Yesterday on Twitter I asked “Would you rather live in a world without ales or lagers?” and the vast majority of replies picked—although reluctantly—lagers. It’s easy to forget that lagers go well beyond the light and premium varieties. Märzens, bocks, pilsners, Munich dunkels, Dortmunders and schwarzbiers are all in there, too. And don’t overlook the hybrids, like SweetWater Road Trip, a blonde that’s fermented with pilsner yeast at warmer ale temperatures, and then given a kick in the ass with spicy hops.
But even within the framework of the more familiar American lager varieties, there’s room to experiment. New Belgium Shift is one of my favorites: It’s got a crisp, clean lager finish and a body that’s packed with floral, citrusy hops (including a hefty dose of berrylike Nelson Sauvin hops). Colorado Native Lager, brewed at MillerCoors’ AC Golden Brewing is another cool one: Every ingredient in this amber lager’s grown in Colorado—all it needs is an indigenous yeast strain to qualify as one of these.
Another question I’ve been curious about is whether there’s a point at which a high ABV begins to dissuade the average consumer from purchasing a beer: In short, do you have a personal limit on ABV? Answers, of course, have varied. Some people say “the higher the better” while others don’t like drinking anything over 8-percent. For me, it depends on the beer. If I’m going for an imperial IPA, like the resinous, citrusy and spicy Great Lakes Rye of the Tiger (a 7.5%-ABV IPA brewed with rye) or the palate-crushing, orange-and-caramel-packed Old Dominion Double D (90 IBUs, 9% ABV), then bring it on.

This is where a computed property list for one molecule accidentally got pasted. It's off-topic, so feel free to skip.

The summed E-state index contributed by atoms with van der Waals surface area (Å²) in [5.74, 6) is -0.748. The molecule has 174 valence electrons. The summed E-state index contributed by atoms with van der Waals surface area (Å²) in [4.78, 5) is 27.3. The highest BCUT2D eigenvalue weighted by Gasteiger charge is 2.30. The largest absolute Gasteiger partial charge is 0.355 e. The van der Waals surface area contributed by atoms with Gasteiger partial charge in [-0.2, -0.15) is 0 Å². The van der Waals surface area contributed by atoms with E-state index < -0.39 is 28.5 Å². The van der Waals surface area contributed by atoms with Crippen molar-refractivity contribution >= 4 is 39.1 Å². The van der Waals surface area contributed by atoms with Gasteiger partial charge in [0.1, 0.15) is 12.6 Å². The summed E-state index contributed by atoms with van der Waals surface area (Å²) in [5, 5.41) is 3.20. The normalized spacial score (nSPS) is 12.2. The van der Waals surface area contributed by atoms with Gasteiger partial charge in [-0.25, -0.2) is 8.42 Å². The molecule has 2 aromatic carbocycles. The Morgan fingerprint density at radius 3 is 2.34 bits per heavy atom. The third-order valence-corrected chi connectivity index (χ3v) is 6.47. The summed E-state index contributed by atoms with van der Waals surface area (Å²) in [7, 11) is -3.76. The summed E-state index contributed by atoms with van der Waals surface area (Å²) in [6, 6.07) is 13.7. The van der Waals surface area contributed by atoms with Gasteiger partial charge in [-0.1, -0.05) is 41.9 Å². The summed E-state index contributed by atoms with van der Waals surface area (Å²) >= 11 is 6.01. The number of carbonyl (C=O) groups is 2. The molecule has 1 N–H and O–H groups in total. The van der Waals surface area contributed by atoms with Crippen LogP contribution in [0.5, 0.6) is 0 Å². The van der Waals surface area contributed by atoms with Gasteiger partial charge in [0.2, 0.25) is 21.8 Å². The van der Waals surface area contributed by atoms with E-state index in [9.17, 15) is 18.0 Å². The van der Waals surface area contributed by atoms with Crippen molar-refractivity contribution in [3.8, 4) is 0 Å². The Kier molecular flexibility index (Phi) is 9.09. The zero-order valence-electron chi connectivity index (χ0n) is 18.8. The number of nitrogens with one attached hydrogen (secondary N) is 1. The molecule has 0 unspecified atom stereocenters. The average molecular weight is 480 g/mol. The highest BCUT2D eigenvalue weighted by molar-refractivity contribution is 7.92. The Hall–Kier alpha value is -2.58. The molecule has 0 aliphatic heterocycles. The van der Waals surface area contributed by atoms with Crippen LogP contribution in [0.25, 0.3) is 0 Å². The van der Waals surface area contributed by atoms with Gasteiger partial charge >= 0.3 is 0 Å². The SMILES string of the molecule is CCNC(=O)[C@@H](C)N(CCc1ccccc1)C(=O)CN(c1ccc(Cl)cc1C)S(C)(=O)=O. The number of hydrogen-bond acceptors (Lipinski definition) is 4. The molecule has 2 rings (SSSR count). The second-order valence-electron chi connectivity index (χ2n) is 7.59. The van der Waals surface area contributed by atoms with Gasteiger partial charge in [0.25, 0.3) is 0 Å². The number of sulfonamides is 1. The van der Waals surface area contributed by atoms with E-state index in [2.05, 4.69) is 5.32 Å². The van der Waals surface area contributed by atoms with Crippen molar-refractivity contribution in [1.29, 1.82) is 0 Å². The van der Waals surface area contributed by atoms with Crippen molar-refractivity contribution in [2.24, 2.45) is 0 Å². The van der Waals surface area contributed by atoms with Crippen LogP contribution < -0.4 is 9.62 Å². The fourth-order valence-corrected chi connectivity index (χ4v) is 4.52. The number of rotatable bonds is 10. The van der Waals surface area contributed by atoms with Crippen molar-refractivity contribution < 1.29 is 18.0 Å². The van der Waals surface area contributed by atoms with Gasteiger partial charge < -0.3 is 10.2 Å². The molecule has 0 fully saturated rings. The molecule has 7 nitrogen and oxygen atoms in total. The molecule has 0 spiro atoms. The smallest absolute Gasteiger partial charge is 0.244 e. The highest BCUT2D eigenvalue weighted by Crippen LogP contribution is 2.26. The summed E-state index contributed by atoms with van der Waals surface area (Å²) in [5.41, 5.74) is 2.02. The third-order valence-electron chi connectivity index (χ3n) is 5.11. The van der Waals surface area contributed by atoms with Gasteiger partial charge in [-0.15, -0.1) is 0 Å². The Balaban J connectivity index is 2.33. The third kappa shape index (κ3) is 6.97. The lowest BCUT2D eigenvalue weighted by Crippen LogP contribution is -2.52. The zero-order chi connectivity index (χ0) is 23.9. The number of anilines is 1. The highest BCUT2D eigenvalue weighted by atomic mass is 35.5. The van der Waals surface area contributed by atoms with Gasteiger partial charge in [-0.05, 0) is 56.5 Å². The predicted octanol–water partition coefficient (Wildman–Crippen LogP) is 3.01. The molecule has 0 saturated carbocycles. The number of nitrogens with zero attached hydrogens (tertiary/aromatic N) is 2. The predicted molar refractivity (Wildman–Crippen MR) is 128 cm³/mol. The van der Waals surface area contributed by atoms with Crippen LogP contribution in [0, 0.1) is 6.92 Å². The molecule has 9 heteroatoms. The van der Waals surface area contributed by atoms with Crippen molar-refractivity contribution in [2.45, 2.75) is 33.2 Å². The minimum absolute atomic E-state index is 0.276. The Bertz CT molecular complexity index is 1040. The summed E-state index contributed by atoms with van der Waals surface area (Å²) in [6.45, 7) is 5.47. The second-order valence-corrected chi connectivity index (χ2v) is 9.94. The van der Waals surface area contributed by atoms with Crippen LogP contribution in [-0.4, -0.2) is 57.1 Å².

But, not everything has to come under the scrutiny of random Twitter questions. We’re entering into the season of whimsical fruit beers and they’re best enjoyed with little questions asked. Shiner Ruby Redbird, brewed with Texas ruby red grapefruit juice and ginger, pleases the palate with each playful, biting sip. SanTan Mr. Pineapple (one of my favorite beer names) takes a more subtle approach: Hints of tropical pineapple juice thread through the wheat beer base, giving the impression of a wheat wine that’s scaled way back to session level.
There’s always more beer in the DRAFT fridge to sample, as well as a never-ending stream a questions to ask. For starters: What beers are you enjoying at the moment? Let me know in the comments, or tweet me your favorites at @DRAFTbeereditor.